To find out more, or to discuss proposals for potential collaborations
Building a future for archives on a global scale
The National Archives wants to work with collaborators from around the world. By working with other government bodies, archives, cultural and heritage organisations, academic institutions and businesses worldwide, we want to drive the development of an exciting future for archives on a global scale. Together, we believe we can change the way people think about archives all over the world.
Get in touch to discuss how we can:
- explore ways to promote the value of and open up access to archival collections
- develop innovative resources and networks that drive the sharing of knowledge and expertise
- pioneer sustainable solutions for the future of digital preservation
- identify opportunities to generate income through appropriate and profitable commercial activity
- support policy development, standard setting and access to legislation
Our international work is driven by our strategic ambitions – read about them in Archives Inspire 2015-19.
Learn more about some of our projects and how they have benefited from collaboration.
Enabling research opportunities
The National Archives holds the Prize Papers archive: hundreds of thousands of letters and papers confiscated from ships captured by the British in wartime between 1652 and 1815. It is rare to find a collection demonstrating such a breadth of ordinary voices in multiple languages. The Prize Papers form a unique resource of great potential value to researchers in the history of the lived experience of warfare, trade, seafaring, colonisation, slavery, religious beliefs, health, and family interactions; in the practice and importance of communication by sea; and in popular literacy, dialect, and linguistics.
Cataloguing a collection of this size is a considerable undertaking. We are describing these documents on Discovery, our online catalogue, by the name of the ship on which they were captured. However, to fully realise the full research potential of the Prize Papers, each individual letter also needs to be identified and described.
Through conversations with international academics and institutions for whom the collection is of utmost importance, we have been able to establish collaborations that can help us take the project to the next level. With these partnerships in place, new possibilities for research will emerge over the next decade as the contents of the letters themselves become searchable.
Improving digital preservation
In 2001 we developed an online file format registry called PRONOM. The database stores information about past and emerging file formats and helps us develop the right preservation strategies for ensuring long-term access to digital records.
We made PRONOM available to all in 2005. With the help of a range of international contributors, including The British Library, National Library of New Zealand and Walker Art Center in Minneapolis, the database has since become a rich and widely-used resource.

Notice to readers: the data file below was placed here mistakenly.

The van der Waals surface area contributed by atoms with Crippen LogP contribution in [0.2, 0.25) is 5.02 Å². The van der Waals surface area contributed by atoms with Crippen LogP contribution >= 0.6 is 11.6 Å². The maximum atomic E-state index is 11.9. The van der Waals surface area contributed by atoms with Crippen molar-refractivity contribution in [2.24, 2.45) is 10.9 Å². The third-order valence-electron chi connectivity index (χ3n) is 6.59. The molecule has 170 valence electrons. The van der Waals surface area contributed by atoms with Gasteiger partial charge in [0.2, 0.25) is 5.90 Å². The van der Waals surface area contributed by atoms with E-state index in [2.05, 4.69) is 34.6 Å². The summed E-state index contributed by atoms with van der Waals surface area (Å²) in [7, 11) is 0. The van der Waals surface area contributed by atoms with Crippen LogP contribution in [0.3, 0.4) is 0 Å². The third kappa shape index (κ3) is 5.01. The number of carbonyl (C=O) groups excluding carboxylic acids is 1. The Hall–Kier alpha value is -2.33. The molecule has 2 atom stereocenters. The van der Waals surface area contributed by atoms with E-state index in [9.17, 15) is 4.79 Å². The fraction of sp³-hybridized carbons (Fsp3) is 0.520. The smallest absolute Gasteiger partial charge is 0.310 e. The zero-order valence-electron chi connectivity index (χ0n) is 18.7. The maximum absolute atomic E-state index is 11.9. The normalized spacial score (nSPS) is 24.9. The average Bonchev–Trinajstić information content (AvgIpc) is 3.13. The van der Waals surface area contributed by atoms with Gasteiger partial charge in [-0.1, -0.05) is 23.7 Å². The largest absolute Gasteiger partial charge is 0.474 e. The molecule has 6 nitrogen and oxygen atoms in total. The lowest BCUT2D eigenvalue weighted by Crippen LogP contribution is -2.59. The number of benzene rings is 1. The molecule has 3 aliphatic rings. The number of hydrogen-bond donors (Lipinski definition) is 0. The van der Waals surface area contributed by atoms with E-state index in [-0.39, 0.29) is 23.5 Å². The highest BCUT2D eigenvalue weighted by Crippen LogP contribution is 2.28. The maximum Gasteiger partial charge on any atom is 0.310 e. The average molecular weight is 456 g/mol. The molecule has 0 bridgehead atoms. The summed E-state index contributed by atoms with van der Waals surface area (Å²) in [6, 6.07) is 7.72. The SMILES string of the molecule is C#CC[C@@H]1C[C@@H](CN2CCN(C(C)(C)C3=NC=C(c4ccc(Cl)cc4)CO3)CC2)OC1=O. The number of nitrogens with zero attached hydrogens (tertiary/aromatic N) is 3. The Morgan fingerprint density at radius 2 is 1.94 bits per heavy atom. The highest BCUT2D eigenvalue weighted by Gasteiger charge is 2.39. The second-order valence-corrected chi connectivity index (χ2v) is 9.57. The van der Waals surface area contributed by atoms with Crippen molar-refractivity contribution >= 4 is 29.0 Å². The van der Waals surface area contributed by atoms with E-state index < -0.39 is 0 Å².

Collaboration has enabled PRONOM to become a tool that’s useful to digital archives across the world; preventing the unnecessary duplication of research and increasing the likelihood of more digital files being cared for appropriately.
Easier access to legislation
Access to legislation is the cornerstone of a fair and democratic society. People need to be able to cite, compare and share legislation as part of their job – particularly governments, law and multinational companies.
How can we make it quicker and easier for people to get to the information they need when each country in Europe operates within its own legal system and uses different technologies to store and display legislation online?
To produce a solution to this problem, The National Archives joined forces with other technical experts from the Council of the European Union Legislation Working Party on E-Law to create a European Legislation Identifier (ELI), a standard devised for online legislation publishers. The ELI advocates a standard format for web links and metadata for online legislation documents, meaning that data across the EU will be managed in a consistent way. It is now being implemented by national legislation sites across Europe.
Download legislation visualisation (PDF 70KB).
To mark the 400th anniversary of Shakespeare’s death, The National Archives partnered with King’s College London to produce By me William Shakespeare, an exhibition of unique documents relating to the playwright’s life – including his will – from The National Archives’ collection. The display was held in the East Wing, Somerset House, based in the centre of London, and allowed audiences from home and abroad to experience history in one of King’s spaces for cultural engagement.
Partnering with King’s College London enabled us to deliver an ambitious, large-scale project and bring our documents to new audiences. Through collaboration we were able to combine resources, exchange knowledge, introduce our audiences and learn from each institution’s expertise to develop new working models for the future.